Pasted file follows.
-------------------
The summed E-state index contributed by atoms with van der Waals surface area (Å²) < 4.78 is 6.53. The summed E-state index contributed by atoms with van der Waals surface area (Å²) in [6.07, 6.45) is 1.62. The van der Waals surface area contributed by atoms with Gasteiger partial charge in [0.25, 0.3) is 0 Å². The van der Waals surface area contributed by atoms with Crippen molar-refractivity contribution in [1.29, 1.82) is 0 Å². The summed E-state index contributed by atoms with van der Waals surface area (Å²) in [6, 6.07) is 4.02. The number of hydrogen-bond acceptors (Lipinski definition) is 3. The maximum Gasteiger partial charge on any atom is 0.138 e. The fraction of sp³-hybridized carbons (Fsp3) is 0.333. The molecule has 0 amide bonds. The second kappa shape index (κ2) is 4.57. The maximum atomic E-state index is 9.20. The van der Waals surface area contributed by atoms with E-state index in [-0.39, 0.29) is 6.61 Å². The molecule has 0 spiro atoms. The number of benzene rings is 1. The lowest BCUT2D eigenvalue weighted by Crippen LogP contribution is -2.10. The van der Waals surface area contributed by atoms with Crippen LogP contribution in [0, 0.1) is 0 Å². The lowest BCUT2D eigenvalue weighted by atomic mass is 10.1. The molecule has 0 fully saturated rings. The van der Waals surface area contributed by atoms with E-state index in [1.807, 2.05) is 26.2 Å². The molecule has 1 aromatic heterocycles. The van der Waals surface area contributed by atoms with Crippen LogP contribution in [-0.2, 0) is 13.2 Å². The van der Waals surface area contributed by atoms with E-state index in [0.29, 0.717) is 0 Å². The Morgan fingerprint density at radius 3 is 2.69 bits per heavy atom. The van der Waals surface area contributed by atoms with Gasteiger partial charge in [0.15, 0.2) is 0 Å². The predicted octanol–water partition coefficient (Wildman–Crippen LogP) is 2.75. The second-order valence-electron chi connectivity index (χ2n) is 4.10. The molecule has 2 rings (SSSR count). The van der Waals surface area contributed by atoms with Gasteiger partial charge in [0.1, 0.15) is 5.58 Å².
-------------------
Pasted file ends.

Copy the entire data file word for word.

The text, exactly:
The summed E-state index contributed by atoms with van der Waals surface area (Å²) < 4.78 is 6.53. The summed E-state index contributed by atoms with van der Waals surface area (Å²) in [6.07, 6.45) is 1.62. The van der Waals surface area contributed by atoms with Gasteiger partial charge in [0.25, 0.3) is 0 Å². The van der Waals surface area contributed by atoms with Crippen molar-refractivity contribution in [1.29, 1.82) is 0 Å². The summed E-state index contributed by atoms with van der Waals surface area (Å²) in [6, 6.07) is 4.02. The number of hydrogen-bond acceptors (Lipinski definition) is 3. The maximum Gasteiger partial charge on any atom is 0.138 e. The fraction of sp³-hybridized carbons (Fsp3) is 0.333. The molecule has 0 amide bonds. The second kappa shape index (κ2) is 4.57. The maximum atomic E-state index is 9.20. The van der Waals surface area contributed by atoms with E-state index in [-0.39, 0.29) is 6.61 Å². The molecule has 0 spiro atoms. The number of benzene rings is 1. The lowest BCUT2D eigenvalue weighted by Crippen LogP contribution is -2.10. The van der Waals surface area contributed by atoms with Crippen LogP contribution in [0, 0.1) is 0 Å². The lowest BCUT2D eigenvalue weighted by atomic mass is 10.1. The molecule has 0 fully saturated rings. The van der Waals surface area contributed by atoms with E-state index in [1.807, 2.05) is 26.2 Å². The molecule has 1 aromatic heterocycles. The van der Waals surface area contributed by atoms with Crippen LogP contribution in [-0.2, 0) is 13.2 Å². The van der Waals surface area contributed by atoms with E-state index in [0.29, 0.717) is 0 Å². The Morgan fingerprint density at radius 3 is 2.69 bits per heavy atom. The van der Waals surface area contributed by atoms with Gasteiger partial charge in [0.15, 0.2) is 0 Å². The predicted octanol–water partition coefficient (Wildman–Crippen LogP) is 2.75. The second-order valence-electron chi connectivity index (χ2n) is 4.10. The molecule has 2 rings (SSSR count). The van der Waals surface area contributed by atoms with Gasteiger partial charge in [0.1, 0.15) is 5.58 Å².